Brady Udall manages to draw you in, fully develop characters, and still keep the book moving! Twists and turns along the way and times when I thought, "Nah, this won't happen - there will be some type of happy fix for this problem," I was wrong. I'm already looking for more of his books!
The narrator, Scott Shina, is also fantastic!
I've downloaded close to 100 books from Audible and this has to be one of my top 5 favorites.
A great story and a wonderful lead character.
The reader was also excellent. He handled dialogue from a range of characters with great versatility. Even his recreation of the occasional sound was a plus and not an intrusion.
I'll look for more books from the author and the narrator.
This story has it all, especially unforgetable characters. It's completely unpredictable and never takes a boring turn. I don't want to revel anything about this surprising book, so just take my word that you won't regret putting this one in your shopping cart.
The book starts slow, but all of the detail is used well later on, and it all comes together nicely. I would recommend you give this a listed. I liked Owen Meany and although the storied are not similar, it is like these two boys are somehow related.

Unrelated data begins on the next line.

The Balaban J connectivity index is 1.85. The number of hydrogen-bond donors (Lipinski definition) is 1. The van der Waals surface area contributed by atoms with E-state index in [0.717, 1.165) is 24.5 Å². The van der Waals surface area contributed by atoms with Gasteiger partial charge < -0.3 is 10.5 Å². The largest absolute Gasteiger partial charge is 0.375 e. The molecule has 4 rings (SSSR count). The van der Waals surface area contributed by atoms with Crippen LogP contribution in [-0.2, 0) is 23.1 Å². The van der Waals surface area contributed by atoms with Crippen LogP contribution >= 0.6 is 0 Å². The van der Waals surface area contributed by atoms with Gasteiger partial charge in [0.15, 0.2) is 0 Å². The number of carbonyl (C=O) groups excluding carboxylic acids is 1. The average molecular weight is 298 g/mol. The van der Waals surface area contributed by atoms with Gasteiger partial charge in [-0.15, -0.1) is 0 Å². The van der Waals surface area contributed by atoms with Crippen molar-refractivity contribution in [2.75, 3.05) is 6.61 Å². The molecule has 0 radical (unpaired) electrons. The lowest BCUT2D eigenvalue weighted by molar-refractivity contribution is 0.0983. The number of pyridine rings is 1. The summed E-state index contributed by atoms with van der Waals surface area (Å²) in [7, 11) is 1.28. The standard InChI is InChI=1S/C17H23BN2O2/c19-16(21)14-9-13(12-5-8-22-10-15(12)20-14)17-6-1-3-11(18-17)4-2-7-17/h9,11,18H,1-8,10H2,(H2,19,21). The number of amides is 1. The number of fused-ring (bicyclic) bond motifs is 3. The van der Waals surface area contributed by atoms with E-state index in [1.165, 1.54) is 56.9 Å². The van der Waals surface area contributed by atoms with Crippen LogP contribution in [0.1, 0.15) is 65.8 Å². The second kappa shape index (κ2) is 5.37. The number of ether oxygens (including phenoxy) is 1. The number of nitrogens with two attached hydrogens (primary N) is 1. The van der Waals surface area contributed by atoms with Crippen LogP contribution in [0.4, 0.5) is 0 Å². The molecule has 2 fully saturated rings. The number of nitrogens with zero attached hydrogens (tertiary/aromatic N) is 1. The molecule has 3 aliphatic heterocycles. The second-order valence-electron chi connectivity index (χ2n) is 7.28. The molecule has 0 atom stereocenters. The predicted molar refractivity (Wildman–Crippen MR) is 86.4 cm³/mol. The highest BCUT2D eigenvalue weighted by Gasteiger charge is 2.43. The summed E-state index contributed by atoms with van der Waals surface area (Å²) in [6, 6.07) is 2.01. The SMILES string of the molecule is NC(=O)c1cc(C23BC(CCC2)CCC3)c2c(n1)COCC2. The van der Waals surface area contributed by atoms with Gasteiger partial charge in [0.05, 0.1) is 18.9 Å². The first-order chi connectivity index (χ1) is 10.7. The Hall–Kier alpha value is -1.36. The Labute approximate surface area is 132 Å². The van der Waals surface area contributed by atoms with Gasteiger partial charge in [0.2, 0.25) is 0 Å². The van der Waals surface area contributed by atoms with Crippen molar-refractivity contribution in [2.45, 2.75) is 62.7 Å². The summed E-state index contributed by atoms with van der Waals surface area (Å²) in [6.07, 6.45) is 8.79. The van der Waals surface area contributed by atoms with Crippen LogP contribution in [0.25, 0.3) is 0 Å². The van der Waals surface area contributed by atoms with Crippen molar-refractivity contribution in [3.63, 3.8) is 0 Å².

Could not get back the tedious description of Mint's father as a drugstore cowboy wanna-be. What could have been a truly hilarious rodeo scene with the tired, old bull and the northerner-idiot was relegated to point-by-boring point description.
I'm not sure why but I really liked it. The narration written into the story was artistic and almost third person. It wasn't slow, fast, or full of plot but just well written. The performance was sort matter of fact without emotion.
The story stands on its own completely the medium of presentation doesn't really matter. I would however recommend this book for highschool students.
The resilience of Edgar although he doesn't seem to believe he is really able to create his own path. Although I found this heart wrenching, love did in the end come to Edgar.
The sections with the Morman family where Edgar first is able to glimpse what family and love can hold.
Edgar because his path is so intense and real, it would be interesting to discuss his revelations as he reviews his life.